How Do You Know Your Farmers?
“Know your farmers?”
I turned around.
The man was grey-haired and white-browed, his eyes pale with the memory of more lifetimes than I’ve seen yet. He pointed to my shirt. “Are you into agriculture?”
Yes, but no. The aggregation of culture, sure. That’s one way of using my anthropology degree, when it isn’t helping navigate the socioeconomics of fitness and gender representation through corrective exercise. (If I haven’t said it before, this is what happens when you spend undergrad at an all-womens’ liberal arts school. You end up piecing together all the stuffs, all the times, and all their worrying semiotics. Signifier/Signified = Sign, etc. If you want a simpler outlook for the rest of your life, stick with something sensible like biology, STEM, or astrophysics.)
But this was a kindly elder-gent who seemed thrilled to strike up conversation in the middle of a weight room, so I had to give him a better answer than that.
“Tea, actually.” I pointed to the faces on my back of my shirt. “They’re tea farmers.”
“Ohh! You’re into tea!” he exclaimed. “I love tea. What company is this? I must write it down.”
He pulled out his phone and circled around to my back, where he could carefully type out the letters for Adagio Teas. “What kind of tea is it, that they sell?” he asked.
All kinds! But again, I had to give a better answer. Where to start?
He had a bit of an Eastern European accent, but this gym also had a significant Israeli population, so he could have come from anywhere. And then there was the question of stereotyping: there was a 50% chance I would be rude if I made a generalization about his tea preferences based on an accent.
Well, nice to know that cultural anthropology degree was coming in handy, but keeping my foot out of my mouth didn’t supply any good tea recommendations.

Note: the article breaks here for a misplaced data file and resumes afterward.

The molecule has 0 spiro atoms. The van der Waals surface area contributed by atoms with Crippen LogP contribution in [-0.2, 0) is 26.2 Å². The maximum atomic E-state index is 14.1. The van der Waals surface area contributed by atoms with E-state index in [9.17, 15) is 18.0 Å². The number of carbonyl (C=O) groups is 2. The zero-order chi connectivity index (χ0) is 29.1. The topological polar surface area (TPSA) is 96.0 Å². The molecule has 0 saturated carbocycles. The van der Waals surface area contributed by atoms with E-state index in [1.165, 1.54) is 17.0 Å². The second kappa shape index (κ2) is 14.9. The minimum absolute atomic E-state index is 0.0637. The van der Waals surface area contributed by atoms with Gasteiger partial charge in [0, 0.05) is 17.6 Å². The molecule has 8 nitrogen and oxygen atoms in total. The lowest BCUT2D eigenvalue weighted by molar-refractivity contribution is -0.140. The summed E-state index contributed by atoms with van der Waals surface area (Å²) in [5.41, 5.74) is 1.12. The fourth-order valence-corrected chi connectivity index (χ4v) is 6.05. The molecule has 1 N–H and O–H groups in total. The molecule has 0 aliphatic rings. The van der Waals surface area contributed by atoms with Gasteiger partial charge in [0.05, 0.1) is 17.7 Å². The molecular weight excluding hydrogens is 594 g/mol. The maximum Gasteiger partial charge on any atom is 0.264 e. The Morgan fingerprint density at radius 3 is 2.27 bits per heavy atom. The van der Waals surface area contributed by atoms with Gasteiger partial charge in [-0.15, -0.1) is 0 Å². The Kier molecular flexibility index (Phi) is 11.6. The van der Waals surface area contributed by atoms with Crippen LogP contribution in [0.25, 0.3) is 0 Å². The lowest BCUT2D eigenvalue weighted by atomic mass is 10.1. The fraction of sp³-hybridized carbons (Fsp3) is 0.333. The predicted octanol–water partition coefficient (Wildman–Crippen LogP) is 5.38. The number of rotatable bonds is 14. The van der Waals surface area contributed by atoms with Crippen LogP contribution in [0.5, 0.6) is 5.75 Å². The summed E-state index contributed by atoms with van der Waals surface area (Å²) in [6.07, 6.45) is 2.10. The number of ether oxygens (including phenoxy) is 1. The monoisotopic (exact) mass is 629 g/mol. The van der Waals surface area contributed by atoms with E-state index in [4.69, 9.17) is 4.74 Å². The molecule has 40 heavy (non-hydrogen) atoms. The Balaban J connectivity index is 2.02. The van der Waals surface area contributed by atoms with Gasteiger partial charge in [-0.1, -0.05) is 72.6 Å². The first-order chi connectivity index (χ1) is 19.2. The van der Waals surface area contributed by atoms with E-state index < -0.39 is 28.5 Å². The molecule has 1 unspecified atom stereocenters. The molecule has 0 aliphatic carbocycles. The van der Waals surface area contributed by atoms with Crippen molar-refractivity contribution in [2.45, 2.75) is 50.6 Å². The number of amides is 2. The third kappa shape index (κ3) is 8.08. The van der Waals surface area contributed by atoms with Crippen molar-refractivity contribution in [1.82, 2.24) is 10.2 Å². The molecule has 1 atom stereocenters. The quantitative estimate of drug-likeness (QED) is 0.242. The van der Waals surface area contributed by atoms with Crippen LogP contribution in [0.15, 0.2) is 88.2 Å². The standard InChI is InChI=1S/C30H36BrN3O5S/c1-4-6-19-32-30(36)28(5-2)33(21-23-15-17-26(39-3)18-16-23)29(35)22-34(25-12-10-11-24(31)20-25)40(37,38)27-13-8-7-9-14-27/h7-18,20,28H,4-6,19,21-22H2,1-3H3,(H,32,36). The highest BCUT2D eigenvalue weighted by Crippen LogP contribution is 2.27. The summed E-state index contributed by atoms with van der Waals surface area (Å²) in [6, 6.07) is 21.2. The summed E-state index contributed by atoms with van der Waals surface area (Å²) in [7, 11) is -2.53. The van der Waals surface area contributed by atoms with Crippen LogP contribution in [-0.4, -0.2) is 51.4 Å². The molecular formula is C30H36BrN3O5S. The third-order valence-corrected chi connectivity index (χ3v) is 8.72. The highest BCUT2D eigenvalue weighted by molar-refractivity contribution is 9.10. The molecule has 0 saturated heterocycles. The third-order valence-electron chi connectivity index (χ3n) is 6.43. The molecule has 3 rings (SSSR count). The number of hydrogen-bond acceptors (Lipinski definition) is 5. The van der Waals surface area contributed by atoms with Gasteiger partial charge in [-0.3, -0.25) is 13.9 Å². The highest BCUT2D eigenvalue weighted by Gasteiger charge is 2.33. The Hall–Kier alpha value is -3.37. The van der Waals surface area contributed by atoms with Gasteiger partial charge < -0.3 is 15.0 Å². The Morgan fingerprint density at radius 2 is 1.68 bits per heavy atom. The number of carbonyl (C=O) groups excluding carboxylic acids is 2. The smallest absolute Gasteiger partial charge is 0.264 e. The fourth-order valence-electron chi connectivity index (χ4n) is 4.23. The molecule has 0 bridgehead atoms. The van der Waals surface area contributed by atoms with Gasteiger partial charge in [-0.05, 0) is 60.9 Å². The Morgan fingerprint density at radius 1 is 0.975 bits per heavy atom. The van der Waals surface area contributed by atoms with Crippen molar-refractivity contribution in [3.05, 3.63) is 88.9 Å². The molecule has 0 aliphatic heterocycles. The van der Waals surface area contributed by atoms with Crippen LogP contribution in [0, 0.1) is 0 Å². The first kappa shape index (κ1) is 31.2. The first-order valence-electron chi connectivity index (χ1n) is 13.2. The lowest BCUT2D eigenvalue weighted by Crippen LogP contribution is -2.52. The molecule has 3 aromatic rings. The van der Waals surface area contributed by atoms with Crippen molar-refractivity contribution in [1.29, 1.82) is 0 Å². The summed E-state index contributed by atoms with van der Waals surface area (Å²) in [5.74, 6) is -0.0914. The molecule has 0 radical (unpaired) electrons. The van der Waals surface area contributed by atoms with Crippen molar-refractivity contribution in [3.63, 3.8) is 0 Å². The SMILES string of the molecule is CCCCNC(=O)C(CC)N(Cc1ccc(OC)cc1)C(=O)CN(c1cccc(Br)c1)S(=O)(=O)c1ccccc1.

“Whatever tea you like,” I said, finally. "Black, green, herbal..."
I hope I’ll be pardoned for not going into the oolongs and chais and delectable Pu-Erh blends. Or the multiverse of the Fandom section. The intersection between a cable machine and an ab station isn’t the best place to rehash a tea course.
But this guy seemed really, really thrilled. “Thank you so much!” he said. “I’ll be sure to look them up.”
“My pleasure. Have a good day, sir!”
We parted. A few Renegade Rows and a hot shower later, I realized that I hadn’t answered his most basic question.
Did I actually know the Adagio farmers?
I went back to the shirt. The back was clustered with photos of Adagio’s smiling tea farmers featured in the Roots campaign.
Yu Xiao Lei and Ye Xiao Quing, from Anhui.
Shen Zong Shi, from Pu’Erh.
Fang Ai Xiu, from Yunnan.
Lin Hua, from Keemun.
Zhang Xaio Yu, from Simao.
Li Xiang Hua, from Nannuo.
I spoke their names softly, trying to approximate the tones, but knowing it would be impossible unless I heard them in person.
In New York City, it’s easy to feel that there’s a close relationship with our agriculture You can chat with the ostrich man at one of the regular farmers’ markets— even in winter!— and local grocery stores who take pride in carrying tubs of cheddar curds in home-labeled tupperware. You can nearly hear the upstate cows mooing from Riverside Park.
It’s a lot harder to conceive of rural villages in China, tea-scented hands picking at the leaves that will be torn, rolled, crushed, and destined for a cup that might end up half-steeped on a Manhattan windowsill, losing its flavor under the sun.
This is why I’m grateful to the Roots Campaign on Adagio, because it takes us away from the comfort zone of locally-grown, locally-marketed goods into the greater global picture.
This morning at the gym, I passed by the TVs where flashed a commercial showing life at a Kenyan tea farm. Tall baskets on hunched backs, miles of green plants stretched out under the atmosphere.
And here I am, stacking bells onto a bar for the pleasure of lifting 205 pounds a couple of times, resting at my leisure, and then a hot shower with towels the same color as a Dragonwell”), right before it’s steeped.
We couldn’t be further from tea farms, in the city. Especially my generation. The Millennial idea of industrial work is a skyscraping incubator, silent with mobile earbuds and coffee pods ready to drip.
Maybe this is why I keep wearing that shirt to the gym, even if I can’t properly pronounce the names under the pictures.
If the gent approaches me again, I’ll try to recommend him something better. Maybe a Dragonwell. Or something from Yunnan.
Flavor transcends culture, after all.